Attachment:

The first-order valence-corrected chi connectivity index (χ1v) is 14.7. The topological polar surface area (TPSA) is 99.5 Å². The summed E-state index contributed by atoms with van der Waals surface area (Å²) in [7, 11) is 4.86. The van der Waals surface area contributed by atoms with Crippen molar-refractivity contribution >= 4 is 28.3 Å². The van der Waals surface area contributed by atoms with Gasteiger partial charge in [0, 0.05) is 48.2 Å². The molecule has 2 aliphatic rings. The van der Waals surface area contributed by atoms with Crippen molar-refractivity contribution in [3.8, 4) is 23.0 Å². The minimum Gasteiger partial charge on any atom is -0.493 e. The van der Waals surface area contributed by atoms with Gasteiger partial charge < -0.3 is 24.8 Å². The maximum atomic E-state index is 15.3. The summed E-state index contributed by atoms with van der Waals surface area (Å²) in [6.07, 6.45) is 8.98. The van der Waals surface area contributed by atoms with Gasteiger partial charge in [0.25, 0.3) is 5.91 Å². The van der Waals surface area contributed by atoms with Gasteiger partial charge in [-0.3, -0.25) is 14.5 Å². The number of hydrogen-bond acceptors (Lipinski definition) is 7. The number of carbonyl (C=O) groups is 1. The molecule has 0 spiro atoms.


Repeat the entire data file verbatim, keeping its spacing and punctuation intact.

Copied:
The first-order valence-corrected chi connectivity index (χ1v) is 14.7. The topological polar surface area (TPSA) is 99.5 Å². The summed E-state index contributed by atoms with van der Waals surface area (Å²) in [7, 11) is 4.86. The van der Waals surface area contributed by atoms with Crippen molar-refractivity contribution >= 4 is 28.3 Å². The van der Waals surface area contributed by atoms with Gasteiger partial charge in [0, 0.05) is 48.2 Å². The molecule has 2 aliphatic rings. The van der Waals surface area contributed by atoms with Crippen molar-refractivity contribution in [3.8, 4) is 23.0 Å². The minimum Gasteiger partial charge on any atom is -0.493 e. The van der Waals surface area contributed by atoms with Gasteiger partial charge < -0.3 is 24.8 Å². The maximum atomic E-state index is 15.3. The summed E-state index contributed by atoms with van der Waals surface area (Å²) in [6.07, 6.45) is 8.98. The van der Waals surface area contributed by atoms with Gasteiger partial charge in [0.25, 0.3) is 5.91 Å². The van der Waals surface area contributed by atoms with Gasteiger partial charge in [-0.3, -0.25) is 14.5 Å². The number of hydrogen-bond acceptors (Lipinski definition) is 7. The number of carbonyl (C=O) groups is 1. The molecule has 0 spiro atoms.